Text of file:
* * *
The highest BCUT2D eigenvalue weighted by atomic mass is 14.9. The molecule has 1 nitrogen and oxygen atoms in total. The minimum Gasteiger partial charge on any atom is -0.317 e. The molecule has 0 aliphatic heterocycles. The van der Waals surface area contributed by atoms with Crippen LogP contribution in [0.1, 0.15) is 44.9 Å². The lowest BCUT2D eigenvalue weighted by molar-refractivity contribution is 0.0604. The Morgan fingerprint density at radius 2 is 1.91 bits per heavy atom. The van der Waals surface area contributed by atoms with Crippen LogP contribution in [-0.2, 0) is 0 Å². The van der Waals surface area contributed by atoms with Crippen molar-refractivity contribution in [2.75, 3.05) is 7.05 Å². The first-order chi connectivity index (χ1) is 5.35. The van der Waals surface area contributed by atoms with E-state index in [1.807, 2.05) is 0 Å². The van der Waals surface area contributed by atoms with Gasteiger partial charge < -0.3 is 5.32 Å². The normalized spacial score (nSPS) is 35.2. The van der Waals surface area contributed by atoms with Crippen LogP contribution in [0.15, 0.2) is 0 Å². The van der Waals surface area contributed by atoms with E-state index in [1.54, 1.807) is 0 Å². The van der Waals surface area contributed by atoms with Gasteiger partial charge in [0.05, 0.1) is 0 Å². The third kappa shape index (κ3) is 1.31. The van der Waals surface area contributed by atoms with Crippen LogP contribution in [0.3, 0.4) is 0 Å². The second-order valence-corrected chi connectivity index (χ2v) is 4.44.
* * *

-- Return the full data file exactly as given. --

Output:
The highest BCUT2D eigenvalue weighted by atomic mass is 14.9. The molecule has 1 nitrogen and oxygen atoms in total. The minimum Gasteiger partial charge on any atom is -0.317 e. The molecule has 0 aliphatic heterocycles. The van der Waals surface area contributed by atoms with Crippen LogP contribution in [0.1, 0.15) is 44.9 Å². The lowest BCUT2D eigenvalue weighted by molar-refractivity contribution is 0.0604. The Morgan fingerprint density at radius 2 is 1.91 bits per heavy atom. The van der Waals surface area contributed by atoms with Crippen LogP contribution in [-0.2, 0) is 0 Å². The van der Waals surface area contributed by atoms with Crippen molar-refractivity contribution in [2.75, 3.05) is 7.05 Å². The first-order chi connectivity index (χ1) is 5.35. The van der Waals surface area contributed by atoms with E-state index in [1.807, 2.05) is 0 Å². The van der Waals surface area contributed by atoms with Gasteiger partial charge < -0.3 is 5.32 Å². The normalized spacial score (nSPS) is 35.2. The van der Waals surface area contributed by atoms with Crippen LogP contribution in [0.15, 0.2) is 0 Å². The van der Waals surface area contributed by atoms with E-state index in [1.54, 1.807) is 0 Å². The van der Waals surface area contributed by atoms with Gasteiger partial charge in [0.05, 0.1) is 0 Å². The third kappa shape index (κ3) is 1.31. The van der Waals surface area contributed by atoms with Crippen LogP contribution in [0.3, 0.4) is 0 Å². The second-order valence-corrected chi connectivity index (χ2v) is 4.44.